December 15, 2008
Australia Makes Changes To Its Climate Program
Australia drew scrutiny on Monday following an announcement that it would cut its greenhouse gas emissions by 5 to 15 percent by 2020.
Critics of the new plan say it undermines the effort to reach a global agreement for carbon output levels. The Green Party referred to the new proposals as "a global embarrassment."
"Without action on climate change, Australia faces a future of parched farms, bleached reefs and empty reservoirs," said Prime Minister Kevin Rudd.
Rudd said the carbon scheme was vital for Australia, which has the fourth-highest per-capita greenhouse gas emissions in the world, and five times more per person than China, due to its reliance on coal for electricity.
"It's a total and utter failure. It's madness. Climate change is happening much faster than people thought. Five percent, which is what we are looking at, is an outrage," Greenpeace climate campaigner John Hepburn said.
Rudd said the plan would not undermine his commitment to reduce carbon emissions by 60 percent from 2000 levels by 2050.
"No, that's not good enough," was one response from a woman in the audience before she was restrained by officials at the National Press Club in Canberra on Monday.
The new carbon trading scheme will see an initial cap on prices, but allow exemptions of up to 90 percent for major polluters who could be penalized by the added cost when facing untaxed competitors on the international market.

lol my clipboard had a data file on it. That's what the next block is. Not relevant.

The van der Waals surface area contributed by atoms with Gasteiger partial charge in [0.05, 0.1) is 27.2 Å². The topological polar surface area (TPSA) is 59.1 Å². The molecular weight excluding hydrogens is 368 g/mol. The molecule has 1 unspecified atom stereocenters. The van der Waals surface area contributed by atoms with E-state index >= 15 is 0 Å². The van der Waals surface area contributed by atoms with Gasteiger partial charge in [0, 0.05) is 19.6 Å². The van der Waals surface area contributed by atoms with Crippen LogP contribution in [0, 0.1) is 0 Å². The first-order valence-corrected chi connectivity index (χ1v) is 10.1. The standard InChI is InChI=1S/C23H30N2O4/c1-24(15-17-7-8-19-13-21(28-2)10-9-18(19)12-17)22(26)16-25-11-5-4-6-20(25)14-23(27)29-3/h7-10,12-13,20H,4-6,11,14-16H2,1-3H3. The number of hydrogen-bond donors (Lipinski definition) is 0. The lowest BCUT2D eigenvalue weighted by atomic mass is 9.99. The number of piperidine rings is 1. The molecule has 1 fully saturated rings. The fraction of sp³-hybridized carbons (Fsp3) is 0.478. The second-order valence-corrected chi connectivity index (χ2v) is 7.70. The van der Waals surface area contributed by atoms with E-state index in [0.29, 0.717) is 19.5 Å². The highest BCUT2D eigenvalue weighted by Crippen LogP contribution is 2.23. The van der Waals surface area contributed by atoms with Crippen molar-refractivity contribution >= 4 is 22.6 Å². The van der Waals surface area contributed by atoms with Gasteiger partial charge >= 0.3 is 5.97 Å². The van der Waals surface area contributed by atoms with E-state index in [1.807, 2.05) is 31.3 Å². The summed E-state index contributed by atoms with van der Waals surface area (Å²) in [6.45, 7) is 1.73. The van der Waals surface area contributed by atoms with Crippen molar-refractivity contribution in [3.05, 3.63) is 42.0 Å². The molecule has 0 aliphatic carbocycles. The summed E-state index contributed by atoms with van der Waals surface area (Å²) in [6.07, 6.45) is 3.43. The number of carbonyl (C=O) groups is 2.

Environmental groups have been lobbying for months for a 2020 reduction target to be set at a minimum of 25 percent, as recommended for developed countries by the United Nation's expert Intergovernmental Panel on Climate Change.
"The weak targets announced today will damage Australia's international reputation and hold back progress toward an effective international agreement," Australian Conservation Foundation executive director Don Henry said in a statement.
Rudd's government says the new scheme will trim only 0.1 percent off annual growth in domestic national product from 2010 to 2050, with a one-off increase in inflation of about 1.1 percent.
Rudd defended the targets by saying they were more aggressive on a per-capita basis than those in the European Union.
The system will cover 75 percent of Australia's carbon emissions and involve 1,000 of the nation's biggest firms, the government said, and participating firms will need to surrender a permit for every ton of carbon emitted.
"You could say that the decision came down to a choice between the environment and the economy," said Gary Cox, head of environmental derivatives at global brokers Newedge.
"And at this stage it looks like the economy has won."